CEO, car2go North America.
Even though millennials became the largest generation in the Canadian work force more than two years ago, it's still common to discuss this generation as if they're still the kids in the back seat of the car, instead of the colleagues and leaders who, in actuality, are helping drive Canada's economy forward.
While I miss the cut by a "few" years, I work alongside millennials every day. And while they're often painted by research studies as self-centered, frivolous with their money and entitled, I find them to be among the most productive, most responsible employees at the company. So, I refuse to define millennials by common tropes or traits. Instead, I see them as a creative, scrappy generation using all the tools and technology available to them to live rich, rewarding lives.
Here's how I believe that unique approach to life has led to the birth and growth of the sharing economy:
Young people face a much different financial outlook than their parents once did. After three decades of stagnant wages, the financial crisis and resulting recession, the gap between the wealthy and the middle class is growing increasingly wide. Coupled with high student-loan debt, millennials are caught between a rock and a hard place, contending with lower paying jobs and higher unemployment well beyond that experienced by their parents.
In this environment, financial milestones that were once common markers of prior generations' success – new car, new home, early retirement – now seem completely unattainable to many young people.
The attainability gap
Recently, car2go conducted research to better understand millennials' perception of the attainability of these markers of success. What we learned is that for our younger members, the quest for ownership is not dead.
The survey of 1,800 people in major Canadian and U.S. cities revealed that while 66 per cent of consumers hope to purchase a primary home, just 34 per cent believe they can achieve their goal in the coming year – an "attainability gap" of 32 per cent. Similarly, while 55 per cent of consumers surveyed are interested in purchasing a car, just 46 per cent feel that goal is attainable.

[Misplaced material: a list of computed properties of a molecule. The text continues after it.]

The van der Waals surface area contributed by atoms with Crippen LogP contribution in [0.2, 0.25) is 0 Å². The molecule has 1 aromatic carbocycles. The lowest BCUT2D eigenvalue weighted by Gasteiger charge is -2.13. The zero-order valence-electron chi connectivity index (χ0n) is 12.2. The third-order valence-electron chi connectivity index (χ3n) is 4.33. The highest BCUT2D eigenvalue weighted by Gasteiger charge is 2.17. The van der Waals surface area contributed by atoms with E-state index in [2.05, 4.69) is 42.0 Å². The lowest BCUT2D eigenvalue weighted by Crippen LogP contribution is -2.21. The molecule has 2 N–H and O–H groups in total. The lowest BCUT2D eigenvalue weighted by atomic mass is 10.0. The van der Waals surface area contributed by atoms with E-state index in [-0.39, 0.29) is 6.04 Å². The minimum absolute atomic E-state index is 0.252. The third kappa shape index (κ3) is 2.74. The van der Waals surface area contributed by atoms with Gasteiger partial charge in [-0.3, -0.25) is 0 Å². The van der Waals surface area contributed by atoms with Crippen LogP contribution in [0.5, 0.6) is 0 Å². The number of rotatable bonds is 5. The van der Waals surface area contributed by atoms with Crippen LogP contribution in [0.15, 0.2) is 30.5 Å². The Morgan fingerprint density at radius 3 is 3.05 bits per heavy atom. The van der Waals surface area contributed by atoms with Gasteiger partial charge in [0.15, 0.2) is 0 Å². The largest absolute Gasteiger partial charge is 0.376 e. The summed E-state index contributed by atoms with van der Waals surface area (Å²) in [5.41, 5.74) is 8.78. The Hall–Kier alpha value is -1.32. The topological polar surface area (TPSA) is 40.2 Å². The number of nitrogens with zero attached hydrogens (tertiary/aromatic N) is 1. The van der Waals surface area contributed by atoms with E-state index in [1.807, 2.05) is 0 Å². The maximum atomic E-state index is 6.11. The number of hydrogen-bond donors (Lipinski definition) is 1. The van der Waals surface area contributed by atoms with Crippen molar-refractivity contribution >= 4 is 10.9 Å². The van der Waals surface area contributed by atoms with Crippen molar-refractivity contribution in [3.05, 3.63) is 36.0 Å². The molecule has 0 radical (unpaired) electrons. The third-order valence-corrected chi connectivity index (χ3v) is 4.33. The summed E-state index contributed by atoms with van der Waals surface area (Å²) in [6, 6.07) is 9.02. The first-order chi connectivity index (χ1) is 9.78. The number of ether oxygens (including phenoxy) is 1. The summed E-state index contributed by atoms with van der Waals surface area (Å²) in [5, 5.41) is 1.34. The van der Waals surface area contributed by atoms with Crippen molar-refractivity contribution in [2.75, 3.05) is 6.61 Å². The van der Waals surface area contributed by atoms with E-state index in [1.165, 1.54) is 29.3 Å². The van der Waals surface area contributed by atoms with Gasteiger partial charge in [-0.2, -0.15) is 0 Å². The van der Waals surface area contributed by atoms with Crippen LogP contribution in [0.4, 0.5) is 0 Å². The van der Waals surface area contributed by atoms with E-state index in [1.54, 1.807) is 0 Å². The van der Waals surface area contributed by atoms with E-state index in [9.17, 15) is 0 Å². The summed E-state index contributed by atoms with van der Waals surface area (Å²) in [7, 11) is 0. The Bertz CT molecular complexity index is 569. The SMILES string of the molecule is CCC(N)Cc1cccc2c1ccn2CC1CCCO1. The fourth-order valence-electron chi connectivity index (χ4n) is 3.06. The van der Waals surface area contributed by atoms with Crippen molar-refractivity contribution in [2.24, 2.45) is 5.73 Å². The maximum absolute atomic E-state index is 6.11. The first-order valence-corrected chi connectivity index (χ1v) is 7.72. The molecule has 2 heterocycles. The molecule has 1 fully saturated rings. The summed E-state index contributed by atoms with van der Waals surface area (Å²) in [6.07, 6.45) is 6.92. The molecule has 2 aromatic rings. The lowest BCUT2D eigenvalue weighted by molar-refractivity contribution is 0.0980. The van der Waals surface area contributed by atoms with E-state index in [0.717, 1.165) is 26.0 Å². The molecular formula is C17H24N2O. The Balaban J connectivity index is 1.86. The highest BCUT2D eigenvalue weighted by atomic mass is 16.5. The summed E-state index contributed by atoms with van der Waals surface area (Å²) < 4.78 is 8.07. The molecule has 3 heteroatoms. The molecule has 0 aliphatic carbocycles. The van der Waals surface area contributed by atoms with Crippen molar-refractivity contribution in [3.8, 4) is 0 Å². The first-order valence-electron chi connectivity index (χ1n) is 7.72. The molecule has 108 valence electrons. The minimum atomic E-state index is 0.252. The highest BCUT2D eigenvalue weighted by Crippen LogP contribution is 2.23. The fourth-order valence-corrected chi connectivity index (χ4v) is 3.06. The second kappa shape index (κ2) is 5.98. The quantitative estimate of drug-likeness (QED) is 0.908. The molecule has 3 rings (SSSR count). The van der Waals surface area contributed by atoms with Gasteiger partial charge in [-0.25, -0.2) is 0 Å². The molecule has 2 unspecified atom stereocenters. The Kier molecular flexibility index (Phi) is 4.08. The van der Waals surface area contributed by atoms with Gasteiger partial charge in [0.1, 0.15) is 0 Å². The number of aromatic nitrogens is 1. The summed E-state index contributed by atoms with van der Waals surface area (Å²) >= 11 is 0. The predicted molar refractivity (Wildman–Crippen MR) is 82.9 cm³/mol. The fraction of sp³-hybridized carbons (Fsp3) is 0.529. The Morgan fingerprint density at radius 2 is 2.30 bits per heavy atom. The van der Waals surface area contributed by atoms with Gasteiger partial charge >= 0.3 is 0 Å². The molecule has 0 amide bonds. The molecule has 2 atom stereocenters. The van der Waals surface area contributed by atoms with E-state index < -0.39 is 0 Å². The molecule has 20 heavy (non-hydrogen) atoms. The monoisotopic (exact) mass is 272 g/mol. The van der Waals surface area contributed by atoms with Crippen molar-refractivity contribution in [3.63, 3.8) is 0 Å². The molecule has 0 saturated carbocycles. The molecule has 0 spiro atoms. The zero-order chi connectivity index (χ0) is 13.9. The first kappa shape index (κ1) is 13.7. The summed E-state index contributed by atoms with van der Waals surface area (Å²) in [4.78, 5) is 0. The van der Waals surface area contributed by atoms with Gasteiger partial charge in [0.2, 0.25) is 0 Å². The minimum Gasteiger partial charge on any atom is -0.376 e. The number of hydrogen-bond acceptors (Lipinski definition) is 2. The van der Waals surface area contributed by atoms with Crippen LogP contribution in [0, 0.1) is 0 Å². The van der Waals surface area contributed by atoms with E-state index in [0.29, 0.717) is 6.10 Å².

So, while young people today still desire the same material hallmarks of success as their parents once did, they're not willing to go into debt to get them. Rather, they're ready to wait until they have the financial means necessary to make those milestone purchases.
Often described as entitled, this research shows that, in reality, the millennial generation is incredibly responsible, displaying a high awareness of the cost of ownership and weighing their desire for big-ticket items against a need to pay down rising debt.
Living in the sharing economy
Almost every day an enterprising young colleague comes into my office with an idea on how we could improve the business or do something better. So, it comes as no surprise to me that millennials, raised in an age of innovation, have figured out how to use technology as a life hack to help them live fuller lives today without sacrificing any of their future goals.
This is essentially the sharing economy in a nutshell. Estimated to grow to $335-billion by 2025, the sharing economy has expanded access to sought-after assets such as cars and vacation accommodations, while at the same time drastically reducing the associated costs.
Take the example of privately owned vehicles, which sit unused 95 per cent of their lifetime. While previous generations were more than comfortable taking on debt to buy a new car, knowing they had a secure wage and a pension in their back pocket, young people today are instead taking advantage of the sharing economy until they arrive at a point in their lives where they can truly afford a vehicle. It is for this reason why millennials represent at least half of car2go's 900,000-plus members and are easily among the heaviest users of our car-sharing services.
While many of my younger colleagues and the millions of young people who car-share may eventually follow that same pattern of life as previous generations (buy a car, move into a house, have kids, etc.), it's about time we recognize millennials for who they are right now: an industrious generation using technology and shared services to achieve strong quality of life on their own terms.
Executives, educators and human resources experts contribute to the ongoing Leadership Lab series.